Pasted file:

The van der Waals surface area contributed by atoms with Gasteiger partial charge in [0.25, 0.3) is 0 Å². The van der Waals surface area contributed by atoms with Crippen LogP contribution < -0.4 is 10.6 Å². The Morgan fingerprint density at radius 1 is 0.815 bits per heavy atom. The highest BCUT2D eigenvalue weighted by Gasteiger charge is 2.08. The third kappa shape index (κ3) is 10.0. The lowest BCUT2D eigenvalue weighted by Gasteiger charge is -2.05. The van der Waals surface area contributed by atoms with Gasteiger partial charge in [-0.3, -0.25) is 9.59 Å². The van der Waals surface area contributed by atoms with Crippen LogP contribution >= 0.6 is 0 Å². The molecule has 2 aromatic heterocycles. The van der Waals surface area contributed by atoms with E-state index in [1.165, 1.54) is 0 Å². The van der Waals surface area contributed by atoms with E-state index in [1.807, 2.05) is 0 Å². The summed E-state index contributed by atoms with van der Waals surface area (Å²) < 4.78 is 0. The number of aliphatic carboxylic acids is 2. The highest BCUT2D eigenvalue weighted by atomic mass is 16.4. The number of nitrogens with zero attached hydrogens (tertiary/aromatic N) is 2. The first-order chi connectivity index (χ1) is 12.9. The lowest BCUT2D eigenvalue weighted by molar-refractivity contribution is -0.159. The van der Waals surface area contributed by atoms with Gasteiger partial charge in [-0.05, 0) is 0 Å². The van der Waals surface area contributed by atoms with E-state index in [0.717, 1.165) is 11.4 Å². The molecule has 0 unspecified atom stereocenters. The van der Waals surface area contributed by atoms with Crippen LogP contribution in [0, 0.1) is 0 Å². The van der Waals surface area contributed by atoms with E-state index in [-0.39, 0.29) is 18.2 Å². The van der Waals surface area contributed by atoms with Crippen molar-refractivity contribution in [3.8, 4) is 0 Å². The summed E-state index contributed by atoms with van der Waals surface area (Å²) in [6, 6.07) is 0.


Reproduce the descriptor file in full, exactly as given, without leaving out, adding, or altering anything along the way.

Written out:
The van der Waals surface area contributed by atoms with Gasteiger partial charge in [0.25, 0.3) is 0 Å². The van der Waals surface area contributed by atoms with Crippen LogP contribution < -0.4 is 10.6 Å². The Morgan fingerprint density at radius 1 is 0.815 bits per heavy atom. The highest BCUT2D eigenvalue weighted by Gasteiger charge is 2.08. The third kappa shape index (κ3) is 10.0. The lowest BCUT2D eigenvalue weighted by Gasteiger charge is -2.05. The van der Waals surface area contributed by atoms with Gasteiger partial charge in [-0.3, -0.25) is 9.59 Å². The van der Waals surface area contributed by atoms with Crippen LogP contribution >= 0.6 is 0 Å². The molecule has 2 aromatic heterocycles. The van der Waals surface area contributed by atoms with E-state index in [1.165, 1.54) is 0 Å². The van der Waals surface area contributed by atoms with E-state index in [1.807, 2.05) is 0 Å². The summed E-state index contributed by atoms with van der Waals surface area (Å²) < 4.78 is 0. The number of aliphatic carboxylic acids is 2. The highest BCUT2D eigenvalue weighted by atomic mass is 16.4. The number of nitrogens with zero attached hydrogens (tertiary/aromatic N) is 2. The first-order chi connectivity index (χ1) is 12.9. The lowest BCUT2D eigenvalue weighted by molar-refractivity contribution is -0.159. The van der Waals surface area contributed by atoms with Gasteiger partial charge in [-0.05, 0) is 0 Å². The van der Waals surface area contributed by atoms with E-state index in [0.717, 1.165) is 11.4 Å². The molecule has 0 unspecified atom stereocenters. The van der Waals surface area contributed by atoms with Crippen LogP contribution in [0, 0.1) is 0 Å². The van der Waals surface area contributed by atoms with E-state index in [-0.39, 0.29) is 18.2 Å². The van der Waals surface area contributed by atoms with Crippen molar-refractivity contribution in [3.8, 4) is 0 Å². The summed E-state index contributed by atoms with van der Waals surface area (Å²) in [6, 6.07) is 0.